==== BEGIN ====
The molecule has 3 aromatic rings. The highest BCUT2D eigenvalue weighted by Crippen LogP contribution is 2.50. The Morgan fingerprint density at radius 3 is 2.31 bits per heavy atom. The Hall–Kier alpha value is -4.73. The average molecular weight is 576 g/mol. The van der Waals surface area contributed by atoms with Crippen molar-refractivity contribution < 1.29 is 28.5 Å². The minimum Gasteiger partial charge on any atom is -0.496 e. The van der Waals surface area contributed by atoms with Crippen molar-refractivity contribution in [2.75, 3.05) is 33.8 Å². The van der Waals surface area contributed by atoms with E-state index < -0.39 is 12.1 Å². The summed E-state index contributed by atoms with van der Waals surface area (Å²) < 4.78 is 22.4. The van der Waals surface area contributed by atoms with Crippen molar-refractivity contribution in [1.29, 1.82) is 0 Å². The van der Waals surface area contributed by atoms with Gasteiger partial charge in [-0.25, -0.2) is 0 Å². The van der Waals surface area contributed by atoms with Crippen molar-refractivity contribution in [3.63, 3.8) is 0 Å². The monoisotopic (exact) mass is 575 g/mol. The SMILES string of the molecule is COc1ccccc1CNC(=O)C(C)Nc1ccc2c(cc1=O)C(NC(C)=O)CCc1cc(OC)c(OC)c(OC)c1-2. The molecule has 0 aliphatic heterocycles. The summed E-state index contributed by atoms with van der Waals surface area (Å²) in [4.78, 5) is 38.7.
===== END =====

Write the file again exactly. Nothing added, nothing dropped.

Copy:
The molecule has 3 aromatic rings. The highest BCUT2D eigenvalue weighted by Crippen LogP contribution is 2.50. The Morgan fingerprint density at radius 3 is 2.31 bits per heavy atom. The Hall–Kier alpha value is -4.73. The average molecular weight is 576 g/mol. The van der Waals surface area contributed by atoms with Crippen molar-refractivity contribution < 1.29 is 28.5 Å². The minimum Gasteiger partial charge on any atom is -0.496 e. The van der Waals surface area contributed by atoms with Crippen molar-refractivity contribution in [2.75, 3.05) is 33.8 Å². The van der Waals surface area contributed by atoms with E-state index < -0.39 is 12.1 Å². The summed E-state index contributed by atoms with van der Waals surface area (Å²) < 4.78 is 22.4. The van der Waals surface area contributed by atoms with Crippen molar-refractivity contribution in [1.29, 1.82) is 0 Å². The van der Waals surface area contributed by atoms with Gasteiger partial charge in [-0.25, -0.2) is 0 Å². The van der Waals surface area contributed by atoms with Crippen molar-refractivity contribution in [3.63, 3.8) is 0 Å². The monoisotopic (exact) mass is 575 g/mol. The SMILES string of the molecule is COc1ccccc1CNC(=O)C(C)Nc1ccc2c(cc1=O)C(NC(C)=O)CCc1cc(OC)c(OC)c(OC)c1-2. The molecule has 0 aliphatic heterocycles. The summed E-state index contributed by atoms with van der Waals surface area (Å²) in [4.78, 5) is 38.7.